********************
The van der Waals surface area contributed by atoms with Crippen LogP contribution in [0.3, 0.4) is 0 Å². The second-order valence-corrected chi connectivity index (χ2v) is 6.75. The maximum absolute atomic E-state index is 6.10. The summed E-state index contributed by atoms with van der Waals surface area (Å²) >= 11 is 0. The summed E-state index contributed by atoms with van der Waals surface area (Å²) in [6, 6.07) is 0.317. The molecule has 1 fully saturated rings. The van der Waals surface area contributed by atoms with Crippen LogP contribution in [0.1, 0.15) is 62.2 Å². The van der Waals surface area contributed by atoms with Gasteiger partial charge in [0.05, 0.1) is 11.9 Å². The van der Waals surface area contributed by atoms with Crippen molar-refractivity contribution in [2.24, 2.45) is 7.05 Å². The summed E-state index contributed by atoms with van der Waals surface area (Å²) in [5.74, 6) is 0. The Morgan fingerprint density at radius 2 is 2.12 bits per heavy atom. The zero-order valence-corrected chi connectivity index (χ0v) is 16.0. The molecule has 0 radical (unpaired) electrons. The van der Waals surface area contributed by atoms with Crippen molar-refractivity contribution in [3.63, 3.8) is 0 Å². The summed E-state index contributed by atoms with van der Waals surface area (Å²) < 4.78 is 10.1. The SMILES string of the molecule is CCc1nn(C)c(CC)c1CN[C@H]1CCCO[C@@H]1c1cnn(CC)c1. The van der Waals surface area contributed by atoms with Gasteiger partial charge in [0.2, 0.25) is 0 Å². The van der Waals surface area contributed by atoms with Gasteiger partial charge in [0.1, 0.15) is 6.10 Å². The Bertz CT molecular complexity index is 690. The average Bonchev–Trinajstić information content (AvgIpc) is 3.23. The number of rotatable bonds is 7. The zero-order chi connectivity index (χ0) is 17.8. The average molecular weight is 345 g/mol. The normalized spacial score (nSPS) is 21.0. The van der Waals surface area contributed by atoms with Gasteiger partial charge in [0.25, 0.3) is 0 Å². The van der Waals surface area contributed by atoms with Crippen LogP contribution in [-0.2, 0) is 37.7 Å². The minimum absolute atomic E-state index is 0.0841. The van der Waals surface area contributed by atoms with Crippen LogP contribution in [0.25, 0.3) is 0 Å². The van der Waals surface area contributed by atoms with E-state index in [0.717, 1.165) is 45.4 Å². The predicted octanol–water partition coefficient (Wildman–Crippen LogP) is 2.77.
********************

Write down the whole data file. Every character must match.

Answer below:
The van der Waals surface area contributed by atoms with Crippen LogP contribution in [0.3, 0.4) is 0 Å². The second-order valence-corrected chi connectivity index (χ2v) is 6.75. The maximum absolute atomic E-state index is 6.10. The summed E-state index contributed by atoms with van der Waals surface area (Å²) >= 11 is 0. The summed E-state index contributed by atoms with van der Waals surface area (Å²) in [6, 6.07) is 0.317. The molecule has 1 fully saturated rings. The van der Waals surface area contributed by atoms with Crippen LogP contribution in [0.1, 0.15) is 62.2 Å². The van der Waals surface area contributed by atoms with Gasteiger partial charge in [0.05, 0.1) is 11.9 Å². The van der Waals surface area contributed by atoms with Crippen molar-refractivity contribution in [2.24, 2.45) is 7.05 Å². The summed E-state index contributed by atoms with van der Waals surface area (Å²) in [5.74, 6) is 0. The Morgan fingerprint density at radius 2 is 2.12 bits per heavy atom. The zero-order valence-corrected chi connectivity index (χ0v) is 16.0. The molecule has 0 radical (unpaired) electrons. The van der Waals surface area contributed by atoms with Crippen molar-refractivity contribution in [3.63, 3.8) is 0 Å². The summed E-state index contributed by atoms with van der Waals surface area (Å²) < 4.78 is 10.1. The SMILES string of the molecule is CCc1nn(C)c(CC)c1CN[C@H]1CCCO[C@@H]1c1cnn(CC)c1. The van der Waals surface area contributed by atoms with Gasteiger partial charge in [0.2, 0.25) is 0 Å². The van der Waals surface area contributed by atoms with Gasteiger partial charge in [0.1, 0.15) is 6.10 Å². The Bertz CT molecular complexity index is 690. The average Bonchev–Trinajstić information content (AvgIpc) is 3.23. The number of rotatable bonds is 7. The zero-order chi connectivity index (χ0) is 17.8. The average molecular weight is 345 g/mol. The normalized spacial score (nSPS) is 21.0. The van der Waals surface area contributed by atoms with Gasteiger partial charge in [0.25, 0.3) is 0 Å². The van der Waals surface area contributed by atoms with Crippen LogP contribution in [-0.2, 0) is 37.7 Å². The minimum absolute atomic E-state index is 0.0841. The van der Waals surface area contributed by atoms with Crippen LogP contribution in [0.25, 0.3) is 0 Å². The van der Waals surface area contributed by atoms with E-state index in [0.717, 1.165) is 45.4 Å². The predicted octanol–water partition coefficient (Wildman–Crippen LogP) is 2.77.